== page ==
Kinoco Hotel: Marianne no Mikkai / #2021reviews
Almost exactly two years after their previous full-length, Marianne no Ougi, Kinoco Hotel returned with their 8th album this summer and for the most part, it was a great return to form for them. Besides their 2013 cover EP, Marianne no Gyakushu I consider 2014’s Marianne no Jubaku the best Kinoco album to date, as that is where they took their by then well established retro ’60s rock / group sounds inspired sound to new directions, that resulted in a still very typical, but also extremely diverse and captivating release, where each and every song was full of surprise twists and unexpected musical influences. Their albums since however, while still great in their own way, with a couple of exceptionally good songs, were more like their early releases and were simply a collection of ’60s inspired tracks, without the more experimental nature of Marianne no Jubaku. And at some points they also had bit too much of a pop feel (still ’60s pop, but pop nonetheless) that just didn’t work that well for them.
The new album opens with a rather uncharacteristic intro, that starts out as something straight out of a Philip Glass album, then brings in some organs to make it even stranger. But then ai shite agenai kicks in and things fall into place. That one is pure, essential Kinoco with its wild ’60s vibe, a bit of psychedelia, crazy organs and great melodies. Easily one of the album’s best tracks, that is followed by Chimera, which is also good, but lacks the power and edge of their better tunes and it is followed by two more songs that are quite similar and are OK, but just… aren’t that great. Then however things change for the better (much better in fact) and the slow and dreamy machi ga keiren shiteiru brings in some much needed variety, followed by another excellent and also slower tune, wagamama Tripper, which is extremely groovy and, as its title suggests, quite trippy too, with a surprise tempo change towards the end. Then we go to a completely different direction with the wild, fast, organ driven bakuren chūihō, another highlight of the album. Electro Delicate is a return to the more typical Kinoco sound, but it is a very well written fun little tune, while the closing instrumental, uruwashi no shūbun is again on the wilder side and is basically a showcase of band leader Marianne Shinonome’s insane organ skills.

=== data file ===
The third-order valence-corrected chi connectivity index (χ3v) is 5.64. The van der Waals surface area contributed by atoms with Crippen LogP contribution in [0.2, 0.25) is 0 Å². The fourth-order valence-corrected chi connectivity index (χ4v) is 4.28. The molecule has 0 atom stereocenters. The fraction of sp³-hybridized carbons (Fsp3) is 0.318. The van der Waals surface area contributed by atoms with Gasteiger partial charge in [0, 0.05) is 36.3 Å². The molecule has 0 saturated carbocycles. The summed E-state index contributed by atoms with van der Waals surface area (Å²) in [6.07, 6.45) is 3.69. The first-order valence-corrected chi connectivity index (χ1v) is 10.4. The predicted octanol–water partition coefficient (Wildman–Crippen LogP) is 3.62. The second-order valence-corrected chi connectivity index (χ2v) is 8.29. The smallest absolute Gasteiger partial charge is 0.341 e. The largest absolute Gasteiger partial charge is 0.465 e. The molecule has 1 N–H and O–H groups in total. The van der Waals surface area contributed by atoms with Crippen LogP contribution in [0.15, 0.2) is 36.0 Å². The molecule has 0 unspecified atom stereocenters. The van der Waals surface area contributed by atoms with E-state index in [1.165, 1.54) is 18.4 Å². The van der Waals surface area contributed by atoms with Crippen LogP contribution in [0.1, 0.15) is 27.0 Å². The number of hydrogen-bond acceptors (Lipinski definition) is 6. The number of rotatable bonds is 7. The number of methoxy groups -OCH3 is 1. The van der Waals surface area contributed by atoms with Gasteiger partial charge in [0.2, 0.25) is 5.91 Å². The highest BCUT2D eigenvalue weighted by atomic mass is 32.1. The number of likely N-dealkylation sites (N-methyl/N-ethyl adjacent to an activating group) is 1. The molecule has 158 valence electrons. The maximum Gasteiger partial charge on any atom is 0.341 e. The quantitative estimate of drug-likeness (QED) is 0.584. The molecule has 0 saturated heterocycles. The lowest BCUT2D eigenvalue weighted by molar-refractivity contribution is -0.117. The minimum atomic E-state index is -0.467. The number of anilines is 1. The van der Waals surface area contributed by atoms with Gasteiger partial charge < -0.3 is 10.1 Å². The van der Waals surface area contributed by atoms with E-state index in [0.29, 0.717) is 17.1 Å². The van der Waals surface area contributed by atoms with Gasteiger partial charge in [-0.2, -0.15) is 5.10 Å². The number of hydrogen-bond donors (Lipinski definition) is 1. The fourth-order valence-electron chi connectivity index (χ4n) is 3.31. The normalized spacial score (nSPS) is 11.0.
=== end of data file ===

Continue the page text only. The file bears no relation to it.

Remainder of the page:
While Marianne no Mikkai might not be as perfect and flawless as Marianne no Jubaku was, due to those few somewhat lesser tunes there, the rest of the album brings back the adventurous feel that was mostly missing from the last few releases and eventually make this one of the band’s best releases and certainly their best in years.
Marianne no Mikkai
2021.07.07 / cd, digital, vinyl
01.海へ… (umi e…)
02.愛してあげない (ai shite agenai)
05.断罪ヴィールス (Danzai Virus)
06.街が痙攣している (machi ga keiren shiteiru)
07.わがままトリッパー (wagamama Tripper)
08.莫連注意報 (bakuren chūihō)
09.エレクトロ・デリケイト (Electro Delicate)
10.麗しの醜聞 (uruwashi no shūbun)
A year in reviews: in 2021 I was somewhat neglecting the site due to the lack of free time, but now I try to make up for it as much as possible, reviewing several important / good / interesting albums that were released this year. One for each day throughout December, from a very wide spectrum of genres. #2021reviews